EVERY new year brings resolutions, those well-intended vows that usually don't wind up amounting to much. For that reason, some counselors advise against compiling new year's resolutions because guilt follows when they go unmet.
We like that line of reasoning. As the new year begins, we're offering wishes instead of resolutions. What follows is a compilation of what The Oklahoman's editorial board hopes to see come to pass in 2013, here and elsewhere.
A wetter, cooler summer: Enough with the heat and drought! We thought 2011 was bad, and it was, but 2012 wasn't much better. There were fewer 100-degree days than the year before, but that 113-degree reading at Will Rogers World Airport on Aug. 4 was over the top. Oklahoma begins the new year with 90 percent of the state experiencing extreme to exceptional drought. What's needed is an extended period (or two, or three) of soaking rainfall. From our lips to God's ears!
Resolution of water lawsuit: As the year wound to a close, Oklahoma City Manager Jim Couch said he was encouraged by the tenor of negotiations aimed at resolving a lawsuit over southeastern Oklahoma water. The Chickasaw and Choctaw tribes filed a federal lawsuit against the state after the Oklahoma Water Resources Board in 2011 agreed to sell water storage rights in that region to the city of Oklahoma City. The city wants the water in order to meet future demand; the tribes claim ownership to the water. Early on, the dialogue was less than cordial. That's changed, Couch said last month. “Hopefully we can come up with a settlement that will meet everybody's needs,” he said.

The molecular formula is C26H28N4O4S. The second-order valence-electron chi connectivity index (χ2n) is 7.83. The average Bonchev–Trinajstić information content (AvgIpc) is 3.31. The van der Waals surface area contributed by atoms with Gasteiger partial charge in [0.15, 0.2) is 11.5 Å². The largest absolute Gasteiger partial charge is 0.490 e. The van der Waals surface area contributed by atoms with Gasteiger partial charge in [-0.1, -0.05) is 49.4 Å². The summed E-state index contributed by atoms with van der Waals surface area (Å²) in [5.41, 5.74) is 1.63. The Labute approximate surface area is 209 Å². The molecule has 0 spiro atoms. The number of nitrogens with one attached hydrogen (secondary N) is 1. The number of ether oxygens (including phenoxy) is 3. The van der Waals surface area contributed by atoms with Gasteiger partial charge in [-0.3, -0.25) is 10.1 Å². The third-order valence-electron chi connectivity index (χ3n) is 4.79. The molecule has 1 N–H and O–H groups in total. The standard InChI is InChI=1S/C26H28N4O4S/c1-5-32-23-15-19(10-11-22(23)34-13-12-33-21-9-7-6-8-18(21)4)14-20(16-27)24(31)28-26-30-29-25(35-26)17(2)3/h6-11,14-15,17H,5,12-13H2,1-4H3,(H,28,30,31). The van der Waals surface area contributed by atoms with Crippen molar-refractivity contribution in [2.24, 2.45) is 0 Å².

Some fiscal responsibility: Republicans have a dominant hold on the Legislature. With that control comes responsibility, including a duty to ensure that state property is kept up. The Capitol building is crumbling, and the outdated, cramped state medical examiner's office is a disgrace. Lawmakers could take care of both problems by passing a bond issue. But they've refused to do because it would increase the state's bonded indebtedness. Better, they figure, to do nothing or try to come up with a pay-as-you-go scheme. It's long past time that GOP lawmakers do the right thing — the responsible thing — and pass a bond issue for these two projects.
Less obfuscation: Gov. Mary Fallin preached openness when she took office two years ago. She ought to follow up on that by releasing emails regarding her decision not to accept a federal grant to create a health insurance exchange. Fallin has cited executive privilege, which is a federal exemption to open record laws and is not in state statute. She also has mentioned the amount of time it would take to cobble together the large volume of emails. And Fallin has mentioned the need for advisers and others to be able to do their jobs “without it becoming the headline of the paper the next day.” All of which only extends the length of time media and others will wonder this: What was said in those communications that was so concerning to the governor?
Fewer DHS headlines: For several years, the woes of the Oklahoma Department of Human Services have been good for generating copy at newspapers, but bad for numerous children in state custody whose abuse and even murder outraged state citizens. In November, voters chose to overhaul management of the agency, and a new director (now directly accountable to the governor) has been named. We hope any news the agency makes this year is based on signs of improvement, not a continuation of past tragedies.
Fewer surprises in the state budget: Following passage of the multibillion-dollar state budget in 2012, several lawmakers were surprised to learn what was in it. In particular, several expressed shock that they voted to provide $2 million to a private youth livestock show while cutting funding for state prisons by roughly the same amount. The appropriation wasn't listed in legislation or touted to the public; it was apparently the result of a deal negotiated in secret by the governor's office and legislative leaders. This year, it would be nice if the public and state lawmakers had some clue what the state budget actually contains before expending taxpayer funds.